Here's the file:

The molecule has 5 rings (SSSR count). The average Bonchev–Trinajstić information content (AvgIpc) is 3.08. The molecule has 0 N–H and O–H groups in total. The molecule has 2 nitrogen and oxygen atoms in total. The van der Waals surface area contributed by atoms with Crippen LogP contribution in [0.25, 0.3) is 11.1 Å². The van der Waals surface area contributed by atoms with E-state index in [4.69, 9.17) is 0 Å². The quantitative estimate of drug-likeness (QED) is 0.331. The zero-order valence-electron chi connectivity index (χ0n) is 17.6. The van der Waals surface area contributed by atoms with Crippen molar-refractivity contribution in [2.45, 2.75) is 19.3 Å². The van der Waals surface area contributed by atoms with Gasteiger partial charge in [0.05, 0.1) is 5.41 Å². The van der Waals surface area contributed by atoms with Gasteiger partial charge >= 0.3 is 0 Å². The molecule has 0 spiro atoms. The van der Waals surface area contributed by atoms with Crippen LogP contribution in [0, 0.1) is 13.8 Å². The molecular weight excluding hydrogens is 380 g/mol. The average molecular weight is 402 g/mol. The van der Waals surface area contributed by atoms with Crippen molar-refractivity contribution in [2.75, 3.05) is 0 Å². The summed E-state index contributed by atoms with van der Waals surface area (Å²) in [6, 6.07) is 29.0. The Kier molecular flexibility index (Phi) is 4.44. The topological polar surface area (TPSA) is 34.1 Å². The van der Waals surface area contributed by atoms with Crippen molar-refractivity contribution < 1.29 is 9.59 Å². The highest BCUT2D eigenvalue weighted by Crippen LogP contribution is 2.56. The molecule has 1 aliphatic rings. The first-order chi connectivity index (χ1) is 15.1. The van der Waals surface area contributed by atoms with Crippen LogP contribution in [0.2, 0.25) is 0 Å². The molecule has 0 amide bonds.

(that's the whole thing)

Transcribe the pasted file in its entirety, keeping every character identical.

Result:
The molecule has 5 rings (SSSR count). The average Bonchev–Trinajstić information content (AvgIpc) is 3.08. The molecule has 0 N–H and O–H groups in total. The molecule has 2 nitrogen and oxygen atoms in total. The van der Waals surface area contributed by atoms with Crippen LogP contribution in [0.25, 0.3) is 11.1 Å². The van der Waals surface area contributed by atoms with E-state index in [4.69, 9.17) is 0 Å². The quantitative estimate of drug-likeness (QED) is 0.331. The zero-order valence-electron chi connectivity index (χ0n) is 17.6. The van der Waals surface area contributed by atoms with Crippen molar-refractivity contribution in [2.45, 2.75) is 19.3 Å². The van der Waals surface area contributed by atoms with Gasteiger partial charge in [0.05, 0.1) is 5.41 Å². The van der Waals surface area contributed by atoms with Gasteiger partial charge >= 0.3 is 0 Å². The molecule has 0 spiro atoms. The van der Waals surface area contributed by atoms with Crippen LogP contribution in [0, 0.1) is 13.8 Å². The molecular weight excluding hydrogens is 380 g/mol. The average molecular weight is 402 g/mol. The van der Waals surface area contributed by atoms with Crippen molar-refractivity contribution in [2.75, 3.05) is 0 Å². The summed E-state index contributed by atoms with van der Waals surface area (Å²) in [6, 6.07) is 29.0. The Kier molecular flexibility index (Phi) is 4.44. The topological polar surface area (TPSA) is 34.1 Å². The van der Waals surface area contributed by atoms with Crippen molar-refractivity contribution < 1.29 is 9.59 Å². The highest BCUT2D eigenvalue weighted by Crippen LogP contribution is 2.56. The molecule has 1 aliphatic rings. The first-order chi connectivity index (χ1) is 15.1. The van der Waals surface area contributed by atoms with Crippen LogP contribution in [0.2, 0.25) is 0 Å². The molecule has 0 amide bonds.